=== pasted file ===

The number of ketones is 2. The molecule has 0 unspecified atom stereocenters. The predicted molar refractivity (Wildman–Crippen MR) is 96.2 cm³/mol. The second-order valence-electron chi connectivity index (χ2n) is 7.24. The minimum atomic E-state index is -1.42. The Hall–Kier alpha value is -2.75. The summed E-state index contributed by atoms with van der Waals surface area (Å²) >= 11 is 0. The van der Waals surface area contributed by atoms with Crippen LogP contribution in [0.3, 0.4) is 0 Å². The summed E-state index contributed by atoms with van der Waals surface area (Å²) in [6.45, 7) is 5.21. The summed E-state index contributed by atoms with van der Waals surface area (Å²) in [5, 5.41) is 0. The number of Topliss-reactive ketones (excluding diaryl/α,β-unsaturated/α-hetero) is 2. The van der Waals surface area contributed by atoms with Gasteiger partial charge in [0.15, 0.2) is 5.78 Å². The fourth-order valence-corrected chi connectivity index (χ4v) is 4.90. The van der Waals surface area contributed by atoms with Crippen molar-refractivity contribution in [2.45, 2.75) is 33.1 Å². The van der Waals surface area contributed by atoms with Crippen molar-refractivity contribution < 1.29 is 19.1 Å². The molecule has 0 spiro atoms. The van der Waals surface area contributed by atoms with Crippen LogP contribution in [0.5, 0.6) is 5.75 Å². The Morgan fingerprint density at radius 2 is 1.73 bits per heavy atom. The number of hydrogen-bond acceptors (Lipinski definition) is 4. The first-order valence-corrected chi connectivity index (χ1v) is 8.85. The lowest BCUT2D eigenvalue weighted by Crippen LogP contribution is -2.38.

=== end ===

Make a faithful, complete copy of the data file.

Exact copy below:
The number of ketones is 2. The molecule has 0 unspecified atom stereocenters. The predicted molar refractivity (Wildman–Crippen MR) is 96.2 cm³/mol. The second-order valence-electron chi connectivity index (χ2n) is 7.24. The minimum atomic E-state index is -1.42. The Hall–Kier alpha value is -2.75. The summed E-state index contributed by atoms with van der Waals surface area (Å²) >= 11 is 0. The van der Waals surface area contributed by atoms with Crippen LogP contribution in [0.3, 0.4) is 0 Å². The summed E-state index contributed by atoms with van der Waals surface area (Å²) in [6.45, 7) is 5.21. The summed E-state index contributed by atoms with van der Waals surface area (Å²) in [5, 5.41) is 0. The number of Topliss-reactive ketones (excluding diaryl/α,β-unsaturated/α-hetero) is 2. The van der Waals surface area contributed by atoms with Gasteiger partial charge in [0.15, 0.2) is 5.78 Å². The fourth-order valence-corrected chi connectivity index (χ4v) is 4.90. The van der Waals surface area contributed by atoms with Crippen molar-refractivity contribution in [2.45, 2.75) is 33.1 Å². The van der Waals surface area contributed by atoms with Crippen molar-refractivity contribution < 1.29 is 19.1 Å². The molecule has 0 spiro atoms. The van der Waals surface area contributed by atoms with Crippen LogP contribution in [0.5, 0.6) is 5.75 Å². The Morgan fingerprint density at radius 2 is 1.73 bits per heavy atom. The number of hydrogen-bond acceptors (Lipinski definition) is 4. The first-order valence-corrected chi connectivity index (χ1v) is 8.85. The lowest BCUT2D eigenvalue weighted by Crippen LogP contribution is -2.38.